In search of story


November 3.20: Coping

Beset by inane logorrhea,

I turn to time-honored idea:

when the world goes askew,

make you some goo,

the original holistic panacea.


Here we are, dear reader, in this country, in desperate need of goo. “From sea to shining sea” used to refer to the beauty of the land; now it refers to angst, despair, fear, rage, frustration, isolation, loneliness, and profound exhaustion. And it is likely true that wherever you live it is the same. You might not have an election to deal with, but you likely have illness and death and uncertainty and loneliness stalking you. I offer you this goo by way of saying I wish I could make things better for all of us.




Connections: October 25.16

2015-10-50-chocolate-acornI am generous to a fault

so I give this gift to you.

Now please excuse me while I seek

the tree on which it grew.

Dear reader, did you know that October 28, better known as THIS FRIDAY,

is National Chocolate Day? My calendar says so; therefore, it must be true.

Are you ready for it?

More thanks to the S.W. Berg Photo Archives.



Art forms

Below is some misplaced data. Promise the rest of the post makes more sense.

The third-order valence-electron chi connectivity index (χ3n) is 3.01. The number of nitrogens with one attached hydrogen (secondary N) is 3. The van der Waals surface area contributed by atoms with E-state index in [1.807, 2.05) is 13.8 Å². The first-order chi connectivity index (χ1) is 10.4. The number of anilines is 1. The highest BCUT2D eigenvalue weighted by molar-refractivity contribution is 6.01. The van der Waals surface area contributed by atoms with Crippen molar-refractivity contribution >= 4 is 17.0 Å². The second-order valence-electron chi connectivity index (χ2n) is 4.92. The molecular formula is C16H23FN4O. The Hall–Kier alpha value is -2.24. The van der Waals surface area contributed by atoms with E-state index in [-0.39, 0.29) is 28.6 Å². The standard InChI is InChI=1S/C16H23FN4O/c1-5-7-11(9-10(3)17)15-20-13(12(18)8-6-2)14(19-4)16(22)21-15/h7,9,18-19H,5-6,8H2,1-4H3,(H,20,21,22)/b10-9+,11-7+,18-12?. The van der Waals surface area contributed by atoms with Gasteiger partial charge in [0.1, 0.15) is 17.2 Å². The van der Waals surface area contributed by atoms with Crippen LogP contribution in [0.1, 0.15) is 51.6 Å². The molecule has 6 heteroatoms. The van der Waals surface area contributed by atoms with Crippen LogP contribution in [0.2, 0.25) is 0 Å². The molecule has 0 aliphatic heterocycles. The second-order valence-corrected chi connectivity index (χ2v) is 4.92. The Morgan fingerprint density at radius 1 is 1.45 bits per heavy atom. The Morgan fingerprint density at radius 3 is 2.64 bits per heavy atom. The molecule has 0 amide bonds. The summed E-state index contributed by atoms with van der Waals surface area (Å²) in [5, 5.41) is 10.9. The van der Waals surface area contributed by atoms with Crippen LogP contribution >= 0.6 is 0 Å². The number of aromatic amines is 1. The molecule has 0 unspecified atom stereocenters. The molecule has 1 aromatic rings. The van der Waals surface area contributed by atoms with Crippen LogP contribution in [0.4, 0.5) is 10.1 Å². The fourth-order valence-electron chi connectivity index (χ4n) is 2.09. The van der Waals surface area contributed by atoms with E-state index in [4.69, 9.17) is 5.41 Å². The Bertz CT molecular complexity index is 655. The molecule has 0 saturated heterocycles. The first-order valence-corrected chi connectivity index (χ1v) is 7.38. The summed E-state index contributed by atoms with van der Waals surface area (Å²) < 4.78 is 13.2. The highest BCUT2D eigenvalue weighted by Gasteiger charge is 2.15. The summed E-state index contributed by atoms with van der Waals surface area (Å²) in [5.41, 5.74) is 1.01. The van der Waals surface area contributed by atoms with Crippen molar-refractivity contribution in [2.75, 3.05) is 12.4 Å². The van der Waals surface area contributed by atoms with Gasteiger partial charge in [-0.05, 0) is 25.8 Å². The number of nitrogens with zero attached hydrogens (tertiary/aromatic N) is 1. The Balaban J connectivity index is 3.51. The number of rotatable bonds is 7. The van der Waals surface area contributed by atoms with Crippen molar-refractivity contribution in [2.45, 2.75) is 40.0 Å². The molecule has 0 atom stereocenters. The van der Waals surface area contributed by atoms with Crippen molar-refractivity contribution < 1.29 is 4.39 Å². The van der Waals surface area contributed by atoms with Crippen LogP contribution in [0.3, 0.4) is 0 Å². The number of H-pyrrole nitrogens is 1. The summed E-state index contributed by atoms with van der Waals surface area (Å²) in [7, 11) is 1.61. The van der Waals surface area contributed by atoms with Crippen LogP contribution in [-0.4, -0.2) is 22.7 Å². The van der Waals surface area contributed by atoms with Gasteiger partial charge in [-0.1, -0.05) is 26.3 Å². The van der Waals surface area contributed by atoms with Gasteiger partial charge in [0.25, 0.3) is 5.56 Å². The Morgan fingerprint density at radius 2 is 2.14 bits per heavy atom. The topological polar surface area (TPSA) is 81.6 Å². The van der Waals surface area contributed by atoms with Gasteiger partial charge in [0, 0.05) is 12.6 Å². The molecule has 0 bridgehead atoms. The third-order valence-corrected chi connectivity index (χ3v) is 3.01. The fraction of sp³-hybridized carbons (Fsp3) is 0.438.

Several months ago, I was one of five writers sitting around the dissecting table, the bones of paragraphs strewn about, muscles of terse descriptive phrases exposed. We viewed the specimens with renewed resolve and despair. Also with egg salad sandwiches and chocolate cupcakes.

We spoke of our upcoming summer and the perceived impediments to writing. I said I had walls to paint. Two of the five burst into rhapsody: “I love to paint!” The thrill in their voices was real. Can we extrapolate that in every gathering of writers 40% will be lunatics? Have their brains been twisted by revisions, their perceptions dulled by analogies, their childhoods misspent with the Thesaurus?

I’ve had ample time to ask these questions as I’ve been felled by full paint cans, skinned by the ladder, splattered by brushes, and shackled by edging tape. As I struggle to disentangle myself from the drop cloth, which has also grabbed the ladder, I lose my sense of the horizon and tip the tray of paint, which goes the way of all things: down. Mostly over my feet. “I love to paint!” is not what I say.

What is it that causes people to love to paint? Is it a rush from a quadrillion shades of white? Is it dances with ladders? The delicate interplay between plumbing and roller? The up-close voluptuous curves of the toilet? The absoluteness of the baseboard line?

What am I missing here? To me, this is mess and mayhem, bruised shins and rudely awakened muscles, slobbering brushes and drooling cans. What’s to love? It occurs to me that there are those who would ask the same question about writing, and I am forced to shrug weakly and capitulate to the inexplicable.

Not a box of chocolates.

Not a box of chocolates.